Today we’re going to take a peek inside the clever and dangerous Airwheel X3. We’ll show you how to disassemble the Airwheel, and also what’s inside an Airwheel. Enjoy!
For those who aren’t familiar, the Airwheel is kind of like a minimized Segway: A motorized, single-wheel, self-balancing transportation unit. It’s a single tire, hub motor, some control electronics, and a battery.
You stand on the foot platforms and the controller continuously solves the inverted pendulum problem. You lean forward, it rolls forward to prevent itself from tipping. You lean back, it rolls backwards. With a bit of skill and a little practice, you too can zip around on this uber-slick (but heavy as hell) transportation unit like that guy from the old comic BC.
But we’re all here to see what’s inside, so let’s get to it. Click any of the pics for a larger version. Here’s the victim.
The ABS shell is held together by 7 screws on each side. So yes, you must flip it over halfway to remove the OTHER 7 screws from the other side.
Yeesh, they sure got a good deal on screws! The first 5 are obvious, as they ring the periphery of the wheel. Note the scratches from entertaining crashes in many directions!
The next 2 are a bit less obvious, being tucked back into the handle. Yank these two and let’s continue
Next, 6 heavier machine screws on each side hold the ABS shell to the hub/foot stand assembly. Yup, that’s another 12. Like I said, they got a good deal on screws.
Next, pull the non-control side of the shell up and away from the hub to separate the two halves. They are mated by the (thin) charging and (thick) battery supply wires seen here. In our case, the plugs were also hot-glued. This is probably to keep them from rattling apart during use.
The non-control side of the shell contains the battery, initially hidden by an aluminum sheet.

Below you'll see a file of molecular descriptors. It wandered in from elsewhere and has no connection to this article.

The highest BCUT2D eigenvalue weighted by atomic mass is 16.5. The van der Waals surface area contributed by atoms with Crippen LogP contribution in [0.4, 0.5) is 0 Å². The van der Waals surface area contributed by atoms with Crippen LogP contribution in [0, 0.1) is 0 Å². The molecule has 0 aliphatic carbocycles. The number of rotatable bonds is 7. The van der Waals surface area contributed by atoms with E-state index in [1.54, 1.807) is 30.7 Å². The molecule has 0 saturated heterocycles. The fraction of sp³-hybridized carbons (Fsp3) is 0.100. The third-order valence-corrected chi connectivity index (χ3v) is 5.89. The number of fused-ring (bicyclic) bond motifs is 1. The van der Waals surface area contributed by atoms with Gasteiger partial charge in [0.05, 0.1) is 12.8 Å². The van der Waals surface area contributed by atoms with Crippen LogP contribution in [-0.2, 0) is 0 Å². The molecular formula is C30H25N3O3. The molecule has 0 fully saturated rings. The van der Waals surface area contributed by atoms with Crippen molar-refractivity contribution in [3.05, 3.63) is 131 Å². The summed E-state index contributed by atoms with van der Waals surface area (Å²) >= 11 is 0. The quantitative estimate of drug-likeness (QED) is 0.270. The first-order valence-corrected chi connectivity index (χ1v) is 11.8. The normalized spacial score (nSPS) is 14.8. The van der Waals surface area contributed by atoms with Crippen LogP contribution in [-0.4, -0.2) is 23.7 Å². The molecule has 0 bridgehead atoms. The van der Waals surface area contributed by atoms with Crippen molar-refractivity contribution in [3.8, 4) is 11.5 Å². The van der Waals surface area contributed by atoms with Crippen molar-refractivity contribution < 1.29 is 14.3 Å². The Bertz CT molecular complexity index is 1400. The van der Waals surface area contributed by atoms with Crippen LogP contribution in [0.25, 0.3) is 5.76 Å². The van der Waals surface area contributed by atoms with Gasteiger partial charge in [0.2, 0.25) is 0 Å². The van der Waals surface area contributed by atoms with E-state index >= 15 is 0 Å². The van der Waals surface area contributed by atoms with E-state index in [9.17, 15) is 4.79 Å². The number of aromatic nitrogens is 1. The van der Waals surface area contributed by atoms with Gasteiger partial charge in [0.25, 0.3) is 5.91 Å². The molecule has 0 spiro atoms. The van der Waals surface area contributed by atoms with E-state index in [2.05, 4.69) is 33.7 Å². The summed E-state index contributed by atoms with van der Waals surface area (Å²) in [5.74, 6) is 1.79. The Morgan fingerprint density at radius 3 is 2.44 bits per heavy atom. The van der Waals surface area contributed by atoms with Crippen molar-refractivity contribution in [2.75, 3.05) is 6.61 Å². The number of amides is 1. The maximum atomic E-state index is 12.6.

Removing the 6 screws holding the plate (and breaking the warranty seals ooooohhh) allows us to take a peek at the battery. Now that’s a Li-Ion pack! 57V? Better lick the terminals to make sure it’s charged.
The control side of the shell is tethered to the hub motor via it’s power cable. Be careful not to yank it too hard.
Again, removing the aluminum plate allows us to see the control side of the Airwheel.
Beautiful. A teensy little board can crank out 500W of physics-solving rage with 6 mosfets, a micro and a gyroscope chip. It’s a great age to be alive.
A closer look at the board reveals that the micro and the gyro chip numbers have been milled off in an incredibly clean manner. Neat!
But even this advanced obfuscation method falls to the good ‘ol head grease trick. Swab your sweaty brow with a finger, and quickly wipe across the milled surface: The shine will be removed from all the raised portions, leaving a pretty good contrast in the etched divots of the original part number. A sideways flashlight and some careful angling will usually reveal what was once missing.
In this case, it looks like an ST ARM Cortex M3 micro and an Invensense gyro. A couple of what may be op-amps are the only other two chips on the board. Super minimal, but they did a great job on the control loop – it feels and responds beautifully to the interesting problem of how to keep a fat dumb human upright.
We hope to look a bit more in to this fun little device in the future. There’s a pesky speed limit which really must be removed, and a couple other possible hacks that are in the idea hopper. So if anyone wants to collaborate on hacking this bugger, drop us a line using the contact page, and we can swap all those tasty secrets that aren’t yet suitable for public release.